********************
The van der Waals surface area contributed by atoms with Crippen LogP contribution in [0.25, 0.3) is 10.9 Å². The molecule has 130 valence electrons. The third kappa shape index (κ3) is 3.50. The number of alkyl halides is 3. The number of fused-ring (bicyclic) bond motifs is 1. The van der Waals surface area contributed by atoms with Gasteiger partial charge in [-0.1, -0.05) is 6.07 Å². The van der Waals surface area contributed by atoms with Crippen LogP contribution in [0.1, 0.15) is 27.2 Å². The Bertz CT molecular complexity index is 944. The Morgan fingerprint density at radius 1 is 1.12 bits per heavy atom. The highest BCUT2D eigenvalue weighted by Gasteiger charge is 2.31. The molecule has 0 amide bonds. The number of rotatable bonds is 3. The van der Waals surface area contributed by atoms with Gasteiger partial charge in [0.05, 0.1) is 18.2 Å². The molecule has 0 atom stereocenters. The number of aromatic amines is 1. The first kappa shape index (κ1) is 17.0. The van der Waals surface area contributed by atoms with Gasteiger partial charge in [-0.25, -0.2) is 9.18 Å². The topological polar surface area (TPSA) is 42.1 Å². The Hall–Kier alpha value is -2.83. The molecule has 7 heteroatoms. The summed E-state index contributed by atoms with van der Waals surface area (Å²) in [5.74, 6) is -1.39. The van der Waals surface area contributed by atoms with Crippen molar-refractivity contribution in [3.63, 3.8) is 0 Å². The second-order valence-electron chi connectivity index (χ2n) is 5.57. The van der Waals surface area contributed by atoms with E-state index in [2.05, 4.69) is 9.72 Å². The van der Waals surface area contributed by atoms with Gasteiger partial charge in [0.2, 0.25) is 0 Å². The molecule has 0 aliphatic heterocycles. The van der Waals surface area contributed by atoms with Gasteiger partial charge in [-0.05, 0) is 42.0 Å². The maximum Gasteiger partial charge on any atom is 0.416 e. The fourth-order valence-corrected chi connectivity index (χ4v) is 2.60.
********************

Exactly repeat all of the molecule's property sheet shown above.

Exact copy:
The van der Waals surface area contributed by atoms with Crippen LogP contribution in [0.25, 0.3) is 10.9 Å². The molecule has 130 valence electrons. The third kappa shape index (κ3) is 3.50. The number of alkyl halides is 3. The number of fused-ring (bicyclic) bond motifs is 1. The van der Waals surface area contributed by atoms with Gasteiger partial charge in [-0.1, -0.05) is 6.07 Å². The van der Waals surface area contributed by atoms with Crippen LogP contribution in [0.1, 0.15) is 27.2 Å². The Bertz CT molecular complexity index is 944. The Morgan fingerprint density at radius 1 is 1.12 bits per heavy atom. The highest BCUT2D eigenvalue weighted by Gasteiger charge is 2.31. The molecule has 0 amide bonds. The number of rotatable bonds is 3. The van der Waals surface area contributed by atoms with Gasteiger partial charge in [0.05, 0.1) is 18.2 Å². The molecule has 0 atom stereocenters. The number of aromatic amines is 1. The first kappa shape index (κ1) is 17.0. The van der Waals surface area contributed by atoms with Gasteiger partial charge in [-0.25, -0.2) is 9.18 Å². The topological polar surface area (TPSA) is 42.1 Å². The Hall–Kier alpha value is -2.83. The molecule has 7 heteroatoms. The summed E-state index contributed by atoms with van der Waals surface area (Å²) in [5.74, 6) is -1.39. The van der Waals surface area contributed by atoms with Crippen molar-refractivity contribution in [3.63, 3.8) is 0 Å². The second-order valence-electron chi connectivity index (χ2n) is 5.57. The van der Waals surface area contributed by atoms with E-state index in [2.05, 4.69) is 9.72 Å². The van der Waals surface area contributed by atoms with Gasteiger partial charge in [0.2, 0.25) is 0 Å². The molecule has 0 aliphatic heterocycles. The van der Waals surface area contributed by atoms with Gasteiger partial charge in [-0.05, 0) is 42.0 Å². The maximum Gasteiger partial charge on any atom is 0.416 e. The fourth-order valence-corrected chi connectivity index (χ4v) is 2.60.